Job is a remarkable book that is appreciated by believers and non-believers alike. It is listed among the great works of ancient literature due to its treatment of human suffering.
Overview of the Book
Job is clearly a remarkable man. Of this, God leaves no doubt: “there is none like him in the earth, a perfect and an upright man, one that feareth God, and escheweth evil” (Job 1:8). Modern TV evangelists would assume that this man should be healthy, wealthy, and happy. In fact, this is precisely how Job is introduced. Quickly the theme of the book is revealed. Job’s story is not about his prosperity, but his suffering. The key question is not “Will God give those who serve Him everything they want?”, but “Is God worthy of worship regardless of what benefits might be obtained from Him?”After God calls attention to Job, Satan accuses Job of serving God only because of his prosperity. The attack is slandering God as much as Job. “No one would serve You without rewards!” is the attack. God allows Job to endure incredible suffering in response to Satan’s slander. In a very brief time period, Job will lose his family, his wealth, and his health. His suffering was financial, emotional, physical, and spiritual. “In all this Job sinned not, nor charged God foolishly” (Job 1:22).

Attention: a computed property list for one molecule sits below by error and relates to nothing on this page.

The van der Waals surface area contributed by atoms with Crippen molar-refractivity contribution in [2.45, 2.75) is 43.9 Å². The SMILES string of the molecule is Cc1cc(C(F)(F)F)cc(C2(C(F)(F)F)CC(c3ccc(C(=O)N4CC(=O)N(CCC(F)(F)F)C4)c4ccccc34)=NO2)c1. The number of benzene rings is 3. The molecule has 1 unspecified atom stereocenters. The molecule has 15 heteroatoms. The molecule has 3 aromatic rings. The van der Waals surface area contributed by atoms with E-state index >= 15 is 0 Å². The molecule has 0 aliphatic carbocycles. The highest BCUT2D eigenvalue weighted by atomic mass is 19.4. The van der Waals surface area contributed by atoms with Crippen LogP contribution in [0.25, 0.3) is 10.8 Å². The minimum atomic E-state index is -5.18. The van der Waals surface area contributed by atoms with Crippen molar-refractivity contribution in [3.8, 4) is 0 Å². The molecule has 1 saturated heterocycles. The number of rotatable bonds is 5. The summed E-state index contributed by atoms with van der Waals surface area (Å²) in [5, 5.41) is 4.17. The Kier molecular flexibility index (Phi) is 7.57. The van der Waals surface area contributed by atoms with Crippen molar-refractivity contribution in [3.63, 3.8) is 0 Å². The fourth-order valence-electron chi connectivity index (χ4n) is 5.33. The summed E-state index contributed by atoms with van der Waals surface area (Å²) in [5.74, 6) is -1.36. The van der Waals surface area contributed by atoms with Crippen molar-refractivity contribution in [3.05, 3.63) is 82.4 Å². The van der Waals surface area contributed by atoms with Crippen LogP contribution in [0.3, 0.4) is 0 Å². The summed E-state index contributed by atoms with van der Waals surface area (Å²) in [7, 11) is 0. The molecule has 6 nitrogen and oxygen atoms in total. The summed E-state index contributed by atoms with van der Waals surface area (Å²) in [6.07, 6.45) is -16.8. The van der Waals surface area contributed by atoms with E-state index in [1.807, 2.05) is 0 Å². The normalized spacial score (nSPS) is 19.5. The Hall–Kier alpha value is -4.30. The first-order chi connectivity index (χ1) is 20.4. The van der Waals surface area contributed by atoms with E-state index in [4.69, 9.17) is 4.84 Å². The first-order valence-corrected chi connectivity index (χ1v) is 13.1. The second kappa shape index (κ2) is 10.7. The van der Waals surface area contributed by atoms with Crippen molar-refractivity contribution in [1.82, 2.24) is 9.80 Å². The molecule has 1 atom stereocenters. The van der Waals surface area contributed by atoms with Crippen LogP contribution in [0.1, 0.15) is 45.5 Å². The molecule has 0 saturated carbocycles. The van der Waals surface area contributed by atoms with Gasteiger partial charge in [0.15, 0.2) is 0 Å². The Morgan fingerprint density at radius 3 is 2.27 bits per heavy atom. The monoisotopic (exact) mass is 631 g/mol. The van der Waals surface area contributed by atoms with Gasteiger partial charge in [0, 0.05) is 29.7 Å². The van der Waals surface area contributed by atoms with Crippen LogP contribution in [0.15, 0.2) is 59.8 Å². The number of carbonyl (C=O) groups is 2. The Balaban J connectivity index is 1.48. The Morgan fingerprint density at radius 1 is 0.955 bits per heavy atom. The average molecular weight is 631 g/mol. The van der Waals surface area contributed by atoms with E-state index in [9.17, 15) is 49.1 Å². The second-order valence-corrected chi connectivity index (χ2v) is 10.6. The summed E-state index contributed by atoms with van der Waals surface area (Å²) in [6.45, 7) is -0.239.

After a period of mourning seven days, Job’s friends begin making mistakes. While they were silent, they comforted Job, but as soon as they spoke insinuations and accusations began to flow freely. Chapters 3-31 detail Job’s conversations with Eliphaz, Bildad, and Zophar. “This alternation of speakers occurs in three cycles, with the order of the friends being Eliphaz (chaps. 4–5, 15, 22), Bildad (chaps. 8, 18, 25), and Zophar (chaps. 11, 20—note that Zophar has no response in the third cycle). Job answers each of them in turn (chaps. 6–7, 9–10, 12–14, 16–17, 19, 21, 23–24, 26–27). Once the friends are reduced to silence, Job contrasts his former happiness (chap. 29) with his present misery (chap. 30) and utters an oath of innocence designed to force God’s hand (chap. 31).” These rounds of verbal sparring are followed by Elihu’s attack on Job’s friends and on Job himself (ch. 32-37). While admonishing Job’s other comforters turned accusers, Elihu defends God’s justice to Job.
When Job may feel that his entire life is a whirlwind, God speaks to him out of a whirlwind. It is not answers that the LORD brings. Instead Job is met with a series on unanswerable questions. Job is first asked about creation, then God’s control over creation followed by an examination of several specific creatures. God describes many detailed aspects of his creation, praising especially his creation of two large beasts, the Behemoth and Leviathan. Overwhelmed by the encounter, Job acknowledges God’s unlimited power and admits the limitations of his human knowledge. God returns Job’s health, providing him with twice as much property as before, new children, and an extremely long life.
Freedman, David Noel: The Anchor Yale Bible Dictionary. New York : Doubleday, 1996, c1992, S. 3:859